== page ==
A bad bailoutThe National Assembly’s Policy Committee is mulling special legislation to pump fresh funds into 19 mutual savings banks suspended since September 2008. The plan will help clean up their subordinated bonds and bolster deposit reserves.
The rescue package aims to raise the ceiling for public insurance for customers’ deposits to 60 million won ($54,300) and offer tax exemption benefits to new depositors at mutual savings banks of up to 30 million won for three years.
The idea is similar to a bailout package proposed by regional lawmakers after Busan Savings Bank was suspended, which raised some complaints of favoritism. Politicians pulled out the controversial bill as soon as the by-elections ended.
The bailout legislation is problematic in three ways. First, it goes against current financial consumer protection law. It doesn’t make sense to raise the insurance ceiling for customers of mutual savings banks who are chasing substantially higher interest rates than offered by commercial banks. What use is the cap if it is expediently modified to bail out troubled institutions?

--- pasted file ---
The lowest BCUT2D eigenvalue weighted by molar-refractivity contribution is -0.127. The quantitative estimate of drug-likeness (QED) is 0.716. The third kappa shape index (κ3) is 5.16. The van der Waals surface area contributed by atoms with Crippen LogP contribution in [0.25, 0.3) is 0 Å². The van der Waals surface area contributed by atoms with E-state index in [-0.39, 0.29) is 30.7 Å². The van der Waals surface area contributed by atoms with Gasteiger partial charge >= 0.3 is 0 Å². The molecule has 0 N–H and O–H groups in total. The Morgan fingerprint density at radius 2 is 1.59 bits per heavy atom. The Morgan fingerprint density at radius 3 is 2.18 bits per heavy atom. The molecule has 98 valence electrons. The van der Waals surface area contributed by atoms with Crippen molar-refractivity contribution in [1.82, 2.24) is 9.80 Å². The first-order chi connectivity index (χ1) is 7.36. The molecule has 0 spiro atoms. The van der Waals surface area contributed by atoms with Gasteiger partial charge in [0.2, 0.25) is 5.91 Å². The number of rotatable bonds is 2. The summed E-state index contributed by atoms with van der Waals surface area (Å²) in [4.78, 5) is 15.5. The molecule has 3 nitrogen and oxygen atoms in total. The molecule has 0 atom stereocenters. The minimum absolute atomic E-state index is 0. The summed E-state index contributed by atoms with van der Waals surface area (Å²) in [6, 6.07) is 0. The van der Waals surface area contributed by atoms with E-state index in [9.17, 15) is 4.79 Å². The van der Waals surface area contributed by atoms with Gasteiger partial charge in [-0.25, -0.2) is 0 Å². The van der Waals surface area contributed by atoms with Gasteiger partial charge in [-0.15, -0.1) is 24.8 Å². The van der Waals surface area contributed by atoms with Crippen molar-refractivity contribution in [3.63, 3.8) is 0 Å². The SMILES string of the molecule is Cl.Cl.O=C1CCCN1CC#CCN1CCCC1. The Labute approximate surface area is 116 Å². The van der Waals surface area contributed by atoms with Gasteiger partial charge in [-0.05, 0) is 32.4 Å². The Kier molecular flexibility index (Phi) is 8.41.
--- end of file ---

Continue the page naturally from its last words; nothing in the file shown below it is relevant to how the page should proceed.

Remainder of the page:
Secondly, the provisions aren’t fair to customers who didn’t receive such benefits when a group of savings banks were closed prior to 2008. It is also unclear whether customers of banks that are suspended in the future would receive the same benefits.
Lastly, the tax exemption plan goes against the broader tax policy to gradually reduce tax-incentive deposits in order to increase tax revenue.
The legislation appears to target votes for the parliamentary and presidential elections slated for next year.
The relief program would only increase moral hazard in the financial industry. Instead of punishing troubled savings banks for mismanagement, authorities are rewarding them with tax incentives to lure in customers.
Mutual savings banks have brought about their own demise by recklessly extending loans and paying high interest rates of over 5 percent. The special bill will set a poor precedent. The savings bank crisis should be resolved according to current law that protects customers’ deposits of up to 50 million won.
For further losses, customers should be advised to take legal bankruptcy action. Legislators should come up with laws that can rein in moral hazard not spur it.